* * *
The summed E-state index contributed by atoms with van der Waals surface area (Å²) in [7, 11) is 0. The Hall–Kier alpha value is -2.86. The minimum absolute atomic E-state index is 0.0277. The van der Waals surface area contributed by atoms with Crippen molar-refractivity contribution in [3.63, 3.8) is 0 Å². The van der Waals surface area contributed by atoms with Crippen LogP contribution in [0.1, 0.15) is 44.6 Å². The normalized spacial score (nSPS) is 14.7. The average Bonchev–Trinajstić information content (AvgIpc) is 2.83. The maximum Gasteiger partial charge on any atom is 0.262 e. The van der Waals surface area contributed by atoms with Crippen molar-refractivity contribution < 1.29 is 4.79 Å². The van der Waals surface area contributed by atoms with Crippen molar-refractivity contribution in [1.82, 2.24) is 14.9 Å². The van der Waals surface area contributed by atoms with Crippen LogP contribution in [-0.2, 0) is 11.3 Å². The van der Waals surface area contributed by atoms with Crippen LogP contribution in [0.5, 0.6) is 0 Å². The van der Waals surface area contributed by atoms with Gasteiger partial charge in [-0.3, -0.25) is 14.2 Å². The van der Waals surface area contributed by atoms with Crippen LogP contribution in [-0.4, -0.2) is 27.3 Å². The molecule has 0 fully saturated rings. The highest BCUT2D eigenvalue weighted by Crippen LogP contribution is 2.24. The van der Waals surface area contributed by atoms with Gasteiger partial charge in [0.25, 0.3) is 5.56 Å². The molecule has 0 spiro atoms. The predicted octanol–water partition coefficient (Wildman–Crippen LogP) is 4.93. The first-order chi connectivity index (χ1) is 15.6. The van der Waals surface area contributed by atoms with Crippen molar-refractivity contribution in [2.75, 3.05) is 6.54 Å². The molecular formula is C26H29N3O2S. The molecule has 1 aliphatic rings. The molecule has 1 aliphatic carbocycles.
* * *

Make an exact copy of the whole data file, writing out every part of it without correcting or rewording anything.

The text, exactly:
The summed E-state index contributed by atoms with van der Waals surface area (Å²) in [7, 11) is 0. The Hall–Kier alpha value is -2.86. The minimum absolute atomic E-state index is 0.0277. The van der Waals surface area contributed by atoms with Crippen molar-refractivity contribution in [3.63, 3.8) is 0 Å². The van der Waals surface area contributed by atoms with Crippen LogP contribution in [0.1, 0.15) is 44.6 Å². The normalized spacial score (nSPS) is 14.7. The average Bonchev–Trinajstić information content (AvgIpc) is 2.83. The maximum Gasteiger partial charge on any atom is 0.262 e. The van der Waals surface area contributed by atoms with Crippen molar-refractivity contribution < 1.29 is 4.79 Å². The van der Waals surface area contributed by atoms with Crippen molar-refractivity contribution in [1.82, 2.24) is 14.9 Å². The van der Waals surface area contributed by atoms with Crippen LogP contribution in [-0.2, 0) is 11.3 Å². The van der Waals surface area contributed by atoms with Crippen LogP contribution in [0.5, 0.6) is 0 Å². The van der Waals surface area contributed by atoms with Gasteiger partial charge in [-0.3, -0.25) is 14.2 Å². The van der Waals surface area contributed by atoms with Crippen LogP contribution in [-0.4, -0.2) is 27.3 Å². The molecule has 0 fully saturated rings. The highest BCUT2D eigenvalue weighted by Crippen LogP contribution is 2.24. The van der Waals surface area contributed by atoms with Gasteiger partial charge in [0.25, 0.3) is 5.56 Å². The molecule has 0 spiro atoms. The predicted octanol–water partition coefficient (Wildman–Crippen LogP) is 4.93. The first-order chi connectivity index (χ1) is 15.6. The van der Waals surface area contributed by atoms with Crippen molar-refractivity contribution in [2.75, 3.05) is 6.54 Å². The molecular formula is C26H29N3O2S. The molecule has 1 aliphatic rings. The molecule has 1 aliphatic carbocycles.